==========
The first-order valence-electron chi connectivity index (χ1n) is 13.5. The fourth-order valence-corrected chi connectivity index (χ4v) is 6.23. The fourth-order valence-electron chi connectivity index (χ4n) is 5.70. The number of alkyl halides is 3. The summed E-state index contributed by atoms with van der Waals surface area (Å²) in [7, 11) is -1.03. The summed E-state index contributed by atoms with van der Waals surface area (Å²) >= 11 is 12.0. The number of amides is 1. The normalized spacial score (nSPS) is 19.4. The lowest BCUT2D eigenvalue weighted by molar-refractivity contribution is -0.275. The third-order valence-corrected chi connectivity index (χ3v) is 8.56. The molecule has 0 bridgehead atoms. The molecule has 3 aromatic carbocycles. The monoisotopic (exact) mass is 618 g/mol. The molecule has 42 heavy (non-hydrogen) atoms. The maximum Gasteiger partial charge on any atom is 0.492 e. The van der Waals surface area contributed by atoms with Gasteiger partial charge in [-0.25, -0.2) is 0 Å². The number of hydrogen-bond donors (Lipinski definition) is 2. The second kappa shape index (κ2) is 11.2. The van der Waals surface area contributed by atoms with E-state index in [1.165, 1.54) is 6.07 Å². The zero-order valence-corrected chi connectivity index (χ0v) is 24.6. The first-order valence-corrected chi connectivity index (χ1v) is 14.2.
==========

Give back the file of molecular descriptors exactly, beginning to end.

The first-order valence-electron chi connectivity index (χ1n) is 13.5. The fourth-order valence-corrected chi connectivity index (χ4v) is 6.23. The fourth-order valence-electron chi connectivity index (χ4n) is 5.70. The number of alkyl halides is 3. The summed E-state index contributed by atoms with van der Waals surface area (Å²) in [7, 11) is -1.03. The summed E-state index contributed by atoms with van der Waals surface area (Å²) >= 11 is 12.0. The number of amides is 1. The normalized spacial score (nSPS) is 19.4. The lowest BCUT2D eigenvalue weighted by molar-refractivity contribution is -0.275. The third-order valence-corrected chi connectivity index (χ3v) is 8.56. The molecule has 0 bridgehead atoms. The molecule has 3 aromatic carbocycles. The monoisotopic (exact) mass is 618 g/mol. The molecule has 42 heavy (non-hydrogen) atoms. The maximum Gasteiger partial charge on any atom is 0.492 e. The van der Waals surface area contributed by atoms with Gasteiger partial charge in [-0.25, -0.2) is 0 Å². The number of hydrogen-bond donors (Lipinski definition) is 2. The second kappa shape index (κ2) is 11.2. The van der Waals surface area contributed by atoms with E-state index in [1.165, 1.54) is 6.07 Å². The zero-order valence-corrected chi connectivity index (χ0v) is 24.6. The first-order valence-corrected chi connectivity index (χ1v) is 14.2.